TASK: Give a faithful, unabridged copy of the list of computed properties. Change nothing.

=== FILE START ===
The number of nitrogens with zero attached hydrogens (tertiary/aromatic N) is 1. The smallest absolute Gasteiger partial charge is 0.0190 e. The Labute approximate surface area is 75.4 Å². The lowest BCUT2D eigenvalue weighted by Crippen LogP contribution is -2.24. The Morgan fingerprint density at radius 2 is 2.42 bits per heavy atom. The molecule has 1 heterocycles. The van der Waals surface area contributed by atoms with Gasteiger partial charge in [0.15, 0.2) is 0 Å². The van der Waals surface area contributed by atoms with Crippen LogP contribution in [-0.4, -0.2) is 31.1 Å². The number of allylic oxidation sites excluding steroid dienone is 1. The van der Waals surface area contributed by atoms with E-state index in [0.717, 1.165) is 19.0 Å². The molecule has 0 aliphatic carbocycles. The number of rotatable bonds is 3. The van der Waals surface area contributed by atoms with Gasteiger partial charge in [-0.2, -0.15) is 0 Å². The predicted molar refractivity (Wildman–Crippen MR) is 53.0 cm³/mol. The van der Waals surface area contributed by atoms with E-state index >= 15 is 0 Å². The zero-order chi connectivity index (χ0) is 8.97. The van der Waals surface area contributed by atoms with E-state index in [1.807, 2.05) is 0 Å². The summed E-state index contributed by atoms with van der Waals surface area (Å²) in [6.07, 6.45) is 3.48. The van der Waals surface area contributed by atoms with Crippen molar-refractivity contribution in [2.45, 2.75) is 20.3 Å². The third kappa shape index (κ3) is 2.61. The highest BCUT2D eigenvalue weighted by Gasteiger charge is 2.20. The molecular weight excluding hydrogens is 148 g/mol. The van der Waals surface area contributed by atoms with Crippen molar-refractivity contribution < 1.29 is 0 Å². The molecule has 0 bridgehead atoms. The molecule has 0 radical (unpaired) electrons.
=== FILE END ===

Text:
The number of nitrogens with zero attached hydrogens (tertiary/aromatic N) is 1. The smallest absolute Gasteiger partial charge is 0.0190 e. The Labute approximate surface area is 75.4 Å². The lowest BCUT2D eigenvalue weighted by Crippen LogP contribution is -2.24. The Morgan fingerprint density at radius 2 is 2.42 bits per heavy atom. The molecule has 1 heterocycles. The van der Waals surface area contributed by atoms with Gasteiger partial charge in [0.15, 0.2) is 0 Å². The van der Waals surface area contributed by atoms with Crippen LogP contribution in [-0.4, -0.2) is 31.1 Å². The number of allylic oxidation sites excluding steroid dienone is 1. The van der Waals surface area contributed by atoms with E-state index in [0.717, 1.165) is 19.0 Å². The molecule has 0 aliphatic carbocycles. The number of rotatable bonds is 3. The van der Waals surface area contributed by atoms with Gasteiger partial charge in [-0.2, -0.15) is 0 Å². The predicted molar refractivity (Wildman–Crippen MR) is 53.0 cm³/mol. The van der Waals surface area contributed by atoms with E-state index >= 15 is 0 Å². The zero-order chi connectivity index (χ0) is 8.97. The van der Waals surface area contributed by atoms with E-state index in [1.807, 2.05) is 0 Å². The summed E-state index contributed by atoms with van der Waals surface area (Å²) in [6.07, 6.45) is 3.48. The van der Waals surface area contributed by atoms with Crippen molar-refractivity contribution in [2.45, 2.75) is 20.3 Å². The third kappa shape index (κ3) is 2.61. The highest BCUT2D eigenvalue weighted by Gasteiger charge is 2.20. The molecular weight excluding hydrogens is 148 g/mol. The van der Waals surface area contributed by atoms with Crippen molar-refractivity contribution < 1.29 is 0 Å². The molecule has 0 bridgehead atoms. The molecule has 0 radical (unpaired) electrons.